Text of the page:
I still think Bubblegum and 2003’s Here Comes That Weird Chill, recorded in different sessions in the same 18-month period, are Lanegan’s finest start-to-finish solo jams, and this song, featuring Chris Goss on backing vocals, his loveliest (and saddest) ever.
Around this time, I was able to convince Mark to participate in the Junior Kimbrough tribute album that Matthew Johnson was assembling at his Fat Possum label. Mark said he had sworn off appearing on any more artist tribute albums — he was always getting asked. "I'll make an exception," said Mark, “but this will be the last one.” He turned in a dark, gorgeous piece that was a tribute, not a cover—an exact meeting place between him and Junior. A collaboration with an intimidating ghost elder he’d never met, who demanded respect, and (I think) some kind of sacrifice. Bring your own riff. That kind of thing.
I liked Mark, I liked his music. And I liked him because he loved music so much. It wasn’t just psychedelic rock or garage-punk stuff, it was every category. Blues, soul, jazz, classic rock, reggae, underground rock, art rock, contemporary electronic music. He was omnivorous, wide-ranging. He was a huge Kinks fan! He’d done a record with Beat Happening! He had a collaboration in progress with Greg Dulli, another one with Isobel Campbell from Belle & Sebastian! And in those early ‘00s years, he was in what at that time was the best rock ‘n’ roll band in the world, a band he didn’t have to lead.
Which was important, because Lanegan was so unusual: he was a natural singer who was not a natural frontman. He seemed far from at ease onstage, usually just squinting and standing stockstill, holding onto the mic for dear life. He was not a showman. Didn't matter. His voice was so rich, and the material clearly meant so much to him, that it worked.
A few years ago I had a bad argument with Mark on Twitter. He’d announced he was going to play some shows in Israel and I foolishly decided to register my disappointment in public. I pounced on him and it got rough. (Some of it is still there to read.) We made up in private right away. Mark thought deeply about stuff, and wanted to do the right thing, and was obviously torn. I’m glad we patched it up, but I regret starting the argument in public in the first place. Not cool.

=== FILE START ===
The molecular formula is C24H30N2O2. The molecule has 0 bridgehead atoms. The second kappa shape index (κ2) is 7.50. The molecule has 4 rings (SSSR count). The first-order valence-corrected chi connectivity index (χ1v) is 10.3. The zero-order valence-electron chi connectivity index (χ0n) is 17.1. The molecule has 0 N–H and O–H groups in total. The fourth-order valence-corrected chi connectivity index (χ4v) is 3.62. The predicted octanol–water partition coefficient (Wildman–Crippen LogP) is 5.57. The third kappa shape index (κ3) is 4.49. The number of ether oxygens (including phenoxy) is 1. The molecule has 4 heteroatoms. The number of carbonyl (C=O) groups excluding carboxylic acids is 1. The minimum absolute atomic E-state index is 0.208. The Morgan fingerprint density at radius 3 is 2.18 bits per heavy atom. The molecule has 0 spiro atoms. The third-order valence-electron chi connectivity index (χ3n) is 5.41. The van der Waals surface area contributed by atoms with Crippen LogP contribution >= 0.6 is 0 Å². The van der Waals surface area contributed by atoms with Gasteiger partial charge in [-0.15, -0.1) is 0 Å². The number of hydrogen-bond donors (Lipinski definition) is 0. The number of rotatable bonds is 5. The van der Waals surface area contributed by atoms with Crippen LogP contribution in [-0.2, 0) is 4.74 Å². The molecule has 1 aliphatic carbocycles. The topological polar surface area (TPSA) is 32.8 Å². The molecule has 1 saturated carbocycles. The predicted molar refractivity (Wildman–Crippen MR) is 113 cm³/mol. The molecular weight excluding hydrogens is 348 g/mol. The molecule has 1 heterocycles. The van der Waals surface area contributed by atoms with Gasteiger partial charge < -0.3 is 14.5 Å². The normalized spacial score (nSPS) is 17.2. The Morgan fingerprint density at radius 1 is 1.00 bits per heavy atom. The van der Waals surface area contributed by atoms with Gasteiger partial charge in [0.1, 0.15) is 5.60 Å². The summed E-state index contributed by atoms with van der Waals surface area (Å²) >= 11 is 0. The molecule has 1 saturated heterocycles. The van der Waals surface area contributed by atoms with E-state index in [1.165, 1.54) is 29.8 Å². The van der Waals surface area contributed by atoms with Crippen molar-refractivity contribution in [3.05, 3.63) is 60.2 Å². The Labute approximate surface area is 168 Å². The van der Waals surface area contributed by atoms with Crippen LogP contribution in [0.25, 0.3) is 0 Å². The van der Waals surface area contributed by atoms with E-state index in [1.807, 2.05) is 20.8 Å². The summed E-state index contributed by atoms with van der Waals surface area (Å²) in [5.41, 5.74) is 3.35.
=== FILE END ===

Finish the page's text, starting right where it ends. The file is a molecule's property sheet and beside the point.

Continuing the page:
Last year I went through a period of listening closely to the early Screaming Trees albums, which, for some reason, I'd never checked out in any depth. There's so many gorgeous, melodic moments on those records, somehow positive music despite persistent intra-band bad vibes.
But in the end, there's no Screaming Trees song I've listened to more than “Sworn and Broken,” from their final album, Dust (1996). This song is bigger than life — majestic, perfectly arranged and performed, sensitive without being mawkish or overwrought. When Benmont Tench's organ solo comes in... forget it. The clouds part.
Bigger than life? Bigger than death. Three and a half minutes: brief and beautiful, an instant elegy. Whenever I hear it, I wish it would go on a while longer, but of course, it doesn’t. It gives what it can, and ends.
Goodbye, Mark. Thank you for giving what you could. I wish I could’ve told you that one more time.